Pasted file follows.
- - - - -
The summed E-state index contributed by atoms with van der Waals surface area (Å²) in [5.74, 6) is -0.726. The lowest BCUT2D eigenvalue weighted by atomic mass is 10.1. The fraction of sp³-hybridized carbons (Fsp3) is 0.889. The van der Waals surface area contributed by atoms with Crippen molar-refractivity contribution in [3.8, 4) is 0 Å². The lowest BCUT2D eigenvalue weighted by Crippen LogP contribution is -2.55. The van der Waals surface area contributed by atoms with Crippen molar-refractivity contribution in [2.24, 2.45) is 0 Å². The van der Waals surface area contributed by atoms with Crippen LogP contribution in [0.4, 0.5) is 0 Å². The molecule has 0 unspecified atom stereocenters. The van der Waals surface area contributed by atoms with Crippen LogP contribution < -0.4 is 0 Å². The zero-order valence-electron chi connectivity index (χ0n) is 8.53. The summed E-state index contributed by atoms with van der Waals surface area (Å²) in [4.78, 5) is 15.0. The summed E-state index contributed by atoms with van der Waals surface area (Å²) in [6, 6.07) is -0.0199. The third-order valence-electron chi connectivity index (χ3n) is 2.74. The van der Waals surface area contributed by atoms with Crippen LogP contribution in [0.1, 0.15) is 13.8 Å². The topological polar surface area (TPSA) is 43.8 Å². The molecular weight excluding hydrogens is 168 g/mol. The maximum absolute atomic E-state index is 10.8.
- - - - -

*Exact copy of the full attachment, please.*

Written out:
The summed E-state index contributed by atoms with van der Waals surface area (Å²) in [5.74, 6) is -0.726. The lowest BCUT2D eigenvalue weighted by atomic mass is 10.1. The fraction of sp³-hybridized carbons (Fsp3) is 0.889. The van der Waals surface area contributed by atoms with Crippen molar-refractivity contribution in [3.8, 4) is 0 Å². The lowest BCUT2D eigenvalue weighted by Crippen LogP contribution is -2.55. The van der Waals surface area contributed by atoms with Crippen molar-refractivity contribution in [2.24, 2.45) is 0 Å². The van der Waals surface area contributed by atoms with Crippen LogP contribution in [0.4, 0.5) is 0 Å². The molecule has 0 unspecified atom stereocenters. The van der Waals surface area contributed by atoms with Crippen LogP contribution < -0.4 is 0 Å². The zero-order valence-electron chi connectivity index (χ0n) is 8.53. The summed E-state index contributed by atoms with van der Waals surface area (Å²) in [4.78, 5) is 15.0. The summed E-state index contributed by atoms with van der Waals surface area (Å²) in [6, 6.07) is -0.0199. The third-order valence-electron chi connectivity index (χ3n) is 2.74. The van der Waals surface area contributed by atoms with Crippen LogP contribution in [0.1, 0.15) is 13.8 Å². The topological polar surface area (TPSA) is 43.8 Å². The molecular weight excluding hydrogens is 168 g/mol. The maximum absolute atomic E-state index is 10.8.